Misty Mountains

When do Social Security disability benefits stop?

Many people wonder what will happen after they are approved for Social Security disability benefits?

Will my benefits be stopped?

Will I continue to get Social Security disability benefits for the rest of my life?

Except for closed period cases, Social Security disability benefits normally can continue for an indefinite period of time. An individual may be able to receive benefit for the rest of his or her life.

Of course, this assumes that the impairments continue to be disabling (and any other non-medical requirements continue to be met).

Here is the catch: Social Security rarely assumes that conditions will continue to be disabling. There are a number of reasons for this:

  • While there are some conditions which may never get better, many conditions may improve over time.
  • An individual may obtain retraining to allow them to return to work.
  • An individual may find ways of living with an otherwise disabling condition and be able to work.

Even in cases of an extremely physically debilitating disability, an individual may confound the odds and find a way of working. One example of this is theoretical physicist Stephen Hawking. Although almost completely paralyzed due to neuro-muscular dystrophy, Dr. Hawking continues to work.

While Social Security does not expect every disabled individual to be Stephen Hawking, whether a currently disabledĀ individual will remain so years from today, is an open question.

Continuing Disability Reviews

So, Social Security reviews cases to check for continuing disability. Not surprisingly, these are called, “Continuing Disability Reviews” or CDRs. CDRs are medical reviews to see if an individual’s disabilities continue to be disabling.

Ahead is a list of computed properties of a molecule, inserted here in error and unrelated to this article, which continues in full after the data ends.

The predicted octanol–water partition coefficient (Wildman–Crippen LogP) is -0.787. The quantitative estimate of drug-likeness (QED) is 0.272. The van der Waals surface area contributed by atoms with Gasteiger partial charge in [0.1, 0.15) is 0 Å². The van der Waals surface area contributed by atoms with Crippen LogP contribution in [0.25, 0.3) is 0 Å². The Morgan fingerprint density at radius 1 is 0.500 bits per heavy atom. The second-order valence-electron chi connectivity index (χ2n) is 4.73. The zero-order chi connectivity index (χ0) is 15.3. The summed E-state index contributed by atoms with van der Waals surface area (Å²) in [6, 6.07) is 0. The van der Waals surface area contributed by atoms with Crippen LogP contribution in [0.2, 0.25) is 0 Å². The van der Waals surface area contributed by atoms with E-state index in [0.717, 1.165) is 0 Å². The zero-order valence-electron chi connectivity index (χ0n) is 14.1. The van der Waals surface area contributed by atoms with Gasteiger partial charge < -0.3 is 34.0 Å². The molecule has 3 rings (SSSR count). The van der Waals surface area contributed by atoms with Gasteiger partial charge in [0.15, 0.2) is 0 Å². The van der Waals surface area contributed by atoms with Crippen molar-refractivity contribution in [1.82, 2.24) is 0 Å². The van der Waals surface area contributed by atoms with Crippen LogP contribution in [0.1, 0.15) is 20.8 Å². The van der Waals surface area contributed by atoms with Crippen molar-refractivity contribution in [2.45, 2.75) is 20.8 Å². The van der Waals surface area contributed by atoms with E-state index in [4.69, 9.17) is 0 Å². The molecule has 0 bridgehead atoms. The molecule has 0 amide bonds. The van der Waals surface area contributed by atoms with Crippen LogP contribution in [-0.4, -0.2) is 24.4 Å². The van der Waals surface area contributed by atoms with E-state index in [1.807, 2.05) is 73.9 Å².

For individuals on Supplemental Security Income (SSI), Social Security may also perform a financial review to confirm continuing financial eligibility.

As a side note: it is important to note that financial changes, and especially returning to work, may alter eligibility for Social Security benefits under either Social Security Disability Insurance or Supplemental Security Income benefits. If an individual returns to work, it is essential to consider the eligibility issue again. Too many people ignore this only to face a hefty Social Security overpayment notice.

How often a case will be reviewed, varies from case to case. CDRs can be performed in as little as 12 months. Although, typically cases are reviewed every three to five years. For children’s cases, Social Security will review the case at age 18, and apply the adult standard of disability. In many instances, this results in the child no longer qualifying for Social Security benefits.

For more information about CDRs, how often they occur and how to prepare for them, check out these articles: